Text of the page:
Suicide mortality in second-generation migrants, Australia, 2001-2008
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Purpose Generally, due to limited availability of official statistics on the topic, little is known about suicide mortality in second-generation migrants. A recent study from Sweden showed that these people could be at a high suicide risk. In a generalised phenomenon, this aspect would represent an important issue in suicide prevention. This paper aims to report the profile of second-generation migrants who died by suicide and the suicide risk differentials of second-generation migrants with other Australians. Methods Official suicide data from 2001 to 2008 were linked with State/Territory registries to collect information about the birthplace of the deceased's parents to differentiate migration status (first, second or third-plus generation). The profile and suicide risk of second-generation migrants were compared with other generations by logistic and Poisson regression. Results Suicide in second-generation migrants accounted for 811 cases (14.6 %). These tended to be represented by younger subjects, more often never married, as compared to the other cases. Second-generation males aged 25-39 years tended to have a higher suicide risk than first-generation migrants, but the risk was lower when compared with the third-plus generation. Second-generation migrants aged 60+ tended to have a lower suicide risk than first-generation migrants. Conclusion In Australia, second-generation migrants are not at a higher suicide risk as compared to first-generation migrants or locals (third-plus-generation). In males aged 25-39, a lower suicide risk was found in second-generations as compared to Australian-born third generation, which may be explained by their more advantageous socioeconomic status and the flexibility and resources rendered by having grown up in a bicultural environment. The higher suicide rates found amongst older first-generation migrants require further examination.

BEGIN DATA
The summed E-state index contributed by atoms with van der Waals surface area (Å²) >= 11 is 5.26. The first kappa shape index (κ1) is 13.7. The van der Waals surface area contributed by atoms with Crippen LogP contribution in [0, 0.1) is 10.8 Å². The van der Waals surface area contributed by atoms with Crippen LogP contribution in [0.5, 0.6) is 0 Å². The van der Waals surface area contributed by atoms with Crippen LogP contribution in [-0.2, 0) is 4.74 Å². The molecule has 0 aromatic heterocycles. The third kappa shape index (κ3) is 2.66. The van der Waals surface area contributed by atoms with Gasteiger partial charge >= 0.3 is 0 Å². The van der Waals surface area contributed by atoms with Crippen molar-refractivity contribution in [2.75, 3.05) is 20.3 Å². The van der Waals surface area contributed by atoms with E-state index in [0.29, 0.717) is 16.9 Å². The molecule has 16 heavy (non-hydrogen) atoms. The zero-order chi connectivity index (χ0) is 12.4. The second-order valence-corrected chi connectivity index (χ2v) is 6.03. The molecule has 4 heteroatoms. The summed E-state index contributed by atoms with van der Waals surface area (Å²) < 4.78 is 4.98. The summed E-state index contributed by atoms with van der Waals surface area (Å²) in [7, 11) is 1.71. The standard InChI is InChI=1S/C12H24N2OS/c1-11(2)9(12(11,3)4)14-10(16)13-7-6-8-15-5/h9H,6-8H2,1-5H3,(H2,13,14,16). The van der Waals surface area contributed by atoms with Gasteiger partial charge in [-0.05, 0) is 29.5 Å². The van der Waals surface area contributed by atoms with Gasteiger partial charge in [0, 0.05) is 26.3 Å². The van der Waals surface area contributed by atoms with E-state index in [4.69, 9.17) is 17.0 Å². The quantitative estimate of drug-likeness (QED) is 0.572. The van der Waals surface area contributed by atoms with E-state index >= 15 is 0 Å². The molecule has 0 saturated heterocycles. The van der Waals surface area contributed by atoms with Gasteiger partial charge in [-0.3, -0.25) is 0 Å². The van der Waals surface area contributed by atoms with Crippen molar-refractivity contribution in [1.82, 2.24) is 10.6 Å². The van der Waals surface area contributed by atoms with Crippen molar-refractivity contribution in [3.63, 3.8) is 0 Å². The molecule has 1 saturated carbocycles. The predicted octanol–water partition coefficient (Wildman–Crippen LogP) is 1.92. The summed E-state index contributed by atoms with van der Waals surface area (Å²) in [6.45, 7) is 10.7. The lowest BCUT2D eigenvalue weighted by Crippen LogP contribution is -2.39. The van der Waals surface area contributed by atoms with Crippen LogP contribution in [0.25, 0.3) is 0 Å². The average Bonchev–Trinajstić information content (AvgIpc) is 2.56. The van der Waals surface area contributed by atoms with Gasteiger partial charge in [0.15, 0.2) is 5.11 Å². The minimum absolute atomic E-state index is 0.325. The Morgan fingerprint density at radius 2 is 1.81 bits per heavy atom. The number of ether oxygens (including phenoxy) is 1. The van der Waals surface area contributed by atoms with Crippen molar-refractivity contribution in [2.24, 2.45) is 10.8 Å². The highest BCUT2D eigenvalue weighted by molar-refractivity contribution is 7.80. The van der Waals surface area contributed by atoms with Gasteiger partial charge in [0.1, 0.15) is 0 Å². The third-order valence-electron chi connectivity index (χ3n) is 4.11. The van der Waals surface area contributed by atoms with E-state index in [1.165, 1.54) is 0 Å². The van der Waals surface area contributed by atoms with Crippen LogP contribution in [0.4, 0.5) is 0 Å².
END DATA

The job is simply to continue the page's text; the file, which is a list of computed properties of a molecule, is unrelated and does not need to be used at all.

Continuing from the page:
Social Psychiatry and Psychiatric Epidemiology
Copyright 2014 Springer Berlin / Heidelberg. This is the author-manuscript version of this paper. Reproduced in accordance with the copyright policy of the publisher. The original publication is available at www.springerlink.com